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FAQ on Thermal Resistance Testing and Water-vapour Resistance Testing of Textiles

The conductivity of textiles to temperature and humidity is the most intuitive and important influence on human comfort. Different textile materials have different properties and uses, so how do you define the conductivity of a fabric to temperature and humidity? The most commonly used tests are the thermal resistance test and the water-vapour resistance test of textiles.

What is the thermal resistance and water-vapour resistance of textiles? What is the principle of the test?

The thermal resistance of a textile is an indicator of the comfort of the garment and represents the thermal performance of the textile. The higher the thermal resistance value, the better the warmth, and conversely the lower the thermal resistance value, the worse the warmth.

Thermal resistance: Rct (m²·K/W)

Temperature difference between the two faces of a material divided by the resultant heat flux per unit area in the direction of the gradient.

The test principle of textile thermal resistance: place the specimen on the test plate. The heat from the test plate can therefore only be dissipated through the specimen and the air can flow parallel to the upper surface of the specimen. After the test conditions have stabilised, the heat flow through the specimen is measured to calculate the thermal resistance of the specimen.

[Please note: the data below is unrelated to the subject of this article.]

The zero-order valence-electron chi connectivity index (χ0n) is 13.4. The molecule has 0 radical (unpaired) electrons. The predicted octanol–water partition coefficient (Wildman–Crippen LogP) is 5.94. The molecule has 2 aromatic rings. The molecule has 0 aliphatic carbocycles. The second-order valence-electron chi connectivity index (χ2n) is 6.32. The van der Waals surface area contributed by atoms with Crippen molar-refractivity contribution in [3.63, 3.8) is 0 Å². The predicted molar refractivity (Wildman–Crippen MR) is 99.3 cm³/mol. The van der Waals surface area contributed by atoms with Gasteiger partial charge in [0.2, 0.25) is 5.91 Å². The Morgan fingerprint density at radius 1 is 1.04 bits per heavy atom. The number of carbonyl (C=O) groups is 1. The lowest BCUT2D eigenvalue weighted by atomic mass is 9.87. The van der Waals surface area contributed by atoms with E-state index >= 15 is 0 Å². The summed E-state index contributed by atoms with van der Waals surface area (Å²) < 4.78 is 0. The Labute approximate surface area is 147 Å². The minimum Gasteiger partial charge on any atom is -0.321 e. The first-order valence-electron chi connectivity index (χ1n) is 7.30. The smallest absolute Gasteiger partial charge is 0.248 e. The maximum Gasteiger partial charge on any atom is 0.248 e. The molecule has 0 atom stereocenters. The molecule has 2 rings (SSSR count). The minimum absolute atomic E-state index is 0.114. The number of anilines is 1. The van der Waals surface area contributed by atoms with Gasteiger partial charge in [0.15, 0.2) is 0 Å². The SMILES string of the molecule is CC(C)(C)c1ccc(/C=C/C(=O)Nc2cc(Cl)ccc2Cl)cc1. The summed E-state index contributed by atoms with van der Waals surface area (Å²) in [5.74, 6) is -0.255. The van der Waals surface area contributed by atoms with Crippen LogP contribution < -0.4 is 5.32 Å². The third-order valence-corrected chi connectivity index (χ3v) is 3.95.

The water-vapour resistance value of textiles is also an indicator of garment comfort and represents the resistance of textiles to moisture. The higher the water-vapour resistance value, the greater the resistance to water-vapour and the less comfortable the garment will be to wear, and conversely the lower the water-vapour resistance value, the less resistance to water-vapour and the more comfortable the garment will be to wear.

Water-vapour resistance: Ret (m²·Pa/W)

Water-vapour pressure difference between the two faces of a material divided by the resultant evaporative heat flux per unit area in the direction of the gradient.

The principle of the water-vapour resistance test: the test plate is covered with a breathable but impermeable film. The water entering the test plate evaporates and passes through the film as water vapour, so that no liquid water touches the specimen. After the specimen is placed on the film, the heat flow required to maintain a constant temperature of the test plate at a certain rate of water evaporation is measured and the water-vapour resistance of the specimen is calculated together with the water vapour pressure passing through the specimen.